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Want to Attract Investors? You Need a Solid Team and the Perfect Pitch



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Are you looking to attract investors? Do you need to find funding for your killer idea that will propel your business or project into the next billion-dollar startup? If you are, you’d better not be flying solo. According to CrowdfundX CEO Darren Marble, the most important ingredient for attracting investors is your team… along with the perfect pitch.

Darren-MarbleAs a UCLA college dropout, Marble had no background in capital markets, banking, or marketing, yet found success as the founder of a company that’s marketed historic Regulation A+ IPOs to NASDAQ, NYSE, and OTC Markets Group.

He’s heard thousands of pitches along the way and assessed all types of projects to work with. So, I figured I’d tap him for advice on what makes the moneymakers get their checkbooks out and what it really takes to attract investors. Check it out:

What Do Investors Look for When Deciding to Fund an Idea?

“A strong team with a compelling product or service, with some unique differentiation from their competitors,” Marble says. “Your team is more important than anything else. Ultimately, investors are asking themselves, “Can this team really pull this off? Do they really have the collective skill sets and resilience to succeed?” If investors lack confidence in your team, they won’t invest, period.

Having tech is great–in fact, it’s a huge advantage–and you certainly need passion as an entrepreneur. But if your core team has gaps, you’re in trouble.

That’s why choosing the right business partners early on is so important. It will likely make or break your company, so choose wisely. Don’t rush into partnerships too quickly. Lastly, you need a proper founder’s agreement, which generally means four years vesting with a one year cliff.”

What Key Elements Does the Perfect Pitch Need?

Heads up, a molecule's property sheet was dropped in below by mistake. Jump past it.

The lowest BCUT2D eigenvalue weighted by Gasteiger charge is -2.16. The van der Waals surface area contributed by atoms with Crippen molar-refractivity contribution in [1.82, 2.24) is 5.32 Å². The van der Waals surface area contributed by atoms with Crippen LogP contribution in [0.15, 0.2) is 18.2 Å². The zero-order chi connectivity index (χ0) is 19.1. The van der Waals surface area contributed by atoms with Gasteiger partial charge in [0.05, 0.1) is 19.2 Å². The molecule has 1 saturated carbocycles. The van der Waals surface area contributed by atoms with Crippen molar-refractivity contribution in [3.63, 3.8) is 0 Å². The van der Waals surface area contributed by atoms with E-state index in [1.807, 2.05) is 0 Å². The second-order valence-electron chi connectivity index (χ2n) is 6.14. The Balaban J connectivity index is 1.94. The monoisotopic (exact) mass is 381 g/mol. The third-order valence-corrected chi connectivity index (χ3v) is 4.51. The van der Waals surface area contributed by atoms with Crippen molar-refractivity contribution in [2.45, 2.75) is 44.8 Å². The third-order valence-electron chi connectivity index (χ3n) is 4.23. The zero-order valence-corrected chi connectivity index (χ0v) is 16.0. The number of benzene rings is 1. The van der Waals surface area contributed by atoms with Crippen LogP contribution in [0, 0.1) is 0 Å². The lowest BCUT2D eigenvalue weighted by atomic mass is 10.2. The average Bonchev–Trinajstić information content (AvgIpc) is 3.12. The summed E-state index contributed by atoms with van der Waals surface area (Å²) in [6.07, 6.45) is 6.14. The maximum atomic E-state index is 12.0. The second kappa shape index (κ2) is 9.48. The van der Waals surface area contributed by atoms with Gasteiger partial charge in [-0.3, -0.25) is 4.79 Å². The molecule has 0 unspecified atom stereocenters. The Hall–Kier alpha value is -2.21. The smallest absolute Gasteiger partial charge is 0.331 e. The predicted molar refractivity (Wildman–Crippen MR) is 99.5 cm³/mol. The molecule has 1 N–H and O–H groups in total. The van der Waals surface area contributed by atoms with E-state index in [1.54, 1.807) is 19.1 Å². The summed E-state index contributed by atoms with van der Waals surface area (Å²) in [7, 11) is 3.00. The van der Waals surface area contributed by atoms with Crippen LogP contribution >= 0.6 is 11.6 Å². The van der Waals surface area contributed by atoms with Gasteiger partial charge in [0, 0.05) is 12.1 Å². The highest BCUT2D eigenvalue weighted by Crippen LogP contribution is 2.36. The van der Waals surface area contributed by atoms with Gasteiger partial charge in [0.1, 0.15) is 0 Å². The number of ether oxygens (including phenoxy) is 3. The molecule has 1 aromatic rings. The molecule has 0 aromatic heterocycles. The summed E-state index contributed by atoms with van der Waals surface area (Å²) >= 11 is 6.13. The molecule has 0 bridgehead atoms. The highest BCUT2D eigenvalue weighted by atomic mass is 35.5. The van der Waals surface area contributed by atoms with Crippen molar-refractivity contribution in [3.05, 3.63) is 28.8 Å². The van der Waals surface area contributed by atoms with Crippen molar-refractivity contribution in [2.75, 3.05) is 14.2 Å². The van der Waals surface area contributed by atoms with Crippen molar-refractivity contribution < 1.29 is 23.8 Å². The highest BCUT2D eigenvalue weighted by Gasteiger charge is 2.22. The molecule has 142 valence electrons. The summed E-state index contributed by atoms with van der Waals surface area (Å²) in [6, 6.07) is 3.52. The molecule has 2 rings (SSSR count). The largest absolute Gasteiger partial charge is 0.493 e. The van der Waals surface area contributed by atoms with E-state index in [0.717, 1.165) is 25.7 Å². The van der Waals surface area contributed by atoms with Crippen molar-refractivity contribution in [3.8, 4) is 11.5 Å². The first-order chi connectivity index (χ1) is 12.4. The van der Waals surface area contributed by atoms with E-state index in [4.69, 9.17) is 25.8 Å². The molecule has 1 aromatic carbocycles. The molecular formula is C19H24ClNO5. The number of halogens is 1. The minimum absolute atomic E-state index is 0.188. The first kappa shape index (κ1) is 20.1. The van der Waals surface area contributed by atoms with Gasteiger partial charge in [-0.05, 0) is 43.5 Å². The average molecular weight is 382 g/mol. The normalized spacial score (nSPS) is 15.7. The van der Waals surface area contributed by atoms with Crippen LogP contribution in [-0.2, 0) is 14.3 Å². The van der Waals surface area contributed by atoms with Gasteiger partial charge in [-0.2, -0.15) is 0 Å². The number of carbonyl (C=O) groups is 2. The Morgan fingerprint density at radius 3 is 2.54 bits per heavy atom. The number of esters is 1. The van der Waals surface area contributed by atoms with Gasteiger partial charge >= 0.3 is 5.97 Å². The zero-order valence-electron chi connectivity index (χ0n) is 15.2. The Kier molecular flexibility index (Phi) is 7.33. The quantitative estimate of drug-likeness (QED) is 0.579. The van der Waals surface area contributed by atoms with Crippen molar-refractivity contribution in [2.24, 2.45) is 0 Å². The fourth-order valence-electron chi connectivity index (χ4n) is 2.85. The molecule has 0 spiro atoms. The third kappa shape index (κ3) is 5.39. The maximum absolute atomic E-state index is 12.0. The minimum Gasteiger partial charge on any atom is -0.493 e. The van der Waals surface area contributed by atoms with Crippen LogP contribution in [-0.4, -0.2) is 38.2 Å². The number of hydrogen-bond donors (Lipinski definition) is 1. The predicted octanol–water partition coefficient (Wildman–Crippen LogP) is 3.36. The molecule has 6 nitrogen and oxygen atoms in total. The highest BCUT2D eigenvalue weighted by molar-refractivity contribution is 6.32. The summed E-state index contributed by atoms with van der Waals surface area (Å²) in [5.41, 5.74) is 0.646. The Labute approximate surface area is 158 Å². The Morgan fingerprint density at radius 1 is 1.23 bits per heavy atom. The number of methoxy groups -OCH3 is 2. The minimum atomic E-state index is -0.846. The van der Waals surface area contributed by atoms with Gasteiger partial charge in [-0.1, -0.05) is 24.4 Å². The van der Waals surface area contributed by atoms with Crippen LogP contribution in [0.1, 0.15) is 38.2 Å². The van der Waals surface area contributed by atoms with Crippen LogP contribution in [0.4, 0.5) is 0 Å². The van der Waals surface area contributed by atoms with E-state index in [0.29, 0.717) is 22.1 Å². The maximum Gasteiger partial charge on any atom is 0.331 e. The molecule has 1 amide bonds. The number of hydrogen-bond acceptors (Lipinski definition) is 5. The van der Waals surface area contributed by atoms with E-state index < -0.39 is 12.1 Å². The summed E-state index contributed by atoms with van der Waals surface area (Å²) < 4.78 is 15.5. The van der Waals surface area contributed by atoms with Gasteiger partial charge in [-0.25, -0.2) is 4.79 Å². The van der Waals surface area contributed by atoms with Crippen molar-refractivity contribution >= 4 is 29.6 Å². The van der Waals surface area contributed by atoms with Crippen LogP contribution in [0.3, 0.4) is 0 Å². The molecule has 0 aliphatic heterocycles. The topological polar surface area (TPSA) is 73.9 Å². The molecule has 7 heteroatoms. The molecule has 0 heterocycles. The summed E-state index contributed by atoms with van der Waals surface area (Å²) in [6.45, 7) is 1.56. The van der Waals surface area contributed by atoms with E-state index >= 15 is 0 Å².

“The perfect pitch has a strong emotional hook and is backed by the opportunity of tremendous financial reward for the investor. What this means is that your company needs be solving a critical problem in a large market–it can’t be a niche play, or investors generally won’t be interested.

The perfect pitch will sell your vision, mission, and values. Those are things that inspire investors if told right. You shouldn’t be selling the “what,” but rather, the “why.” Why do you do what you do? What’s the driving force behind your company? If you can articulate this clearly and simply, you can effectively inspire investors.

Once you have them hooked, you need to deliver the knockout with the promise of potential returns. How big can your company actually be in success? Truthfully, you should be aiming to build a billion-dollar business–it will excite your investors, and it should excite you, too.

How Long Should the Perfect Pitch Be?

“Generally speaking, less is more. You want to lure in investors by whetting their appetite with a short but compelling pitch and get them to ask you to provide more information.

Go to Apple’s website and see how they advertise their products. Look at Apple AirPods, for instance: they’re marketed as “Wireless. Effortless. Magical.” That’s it. Just three words. It draws you in. That’s what you want your pitch to do–to draw investors in.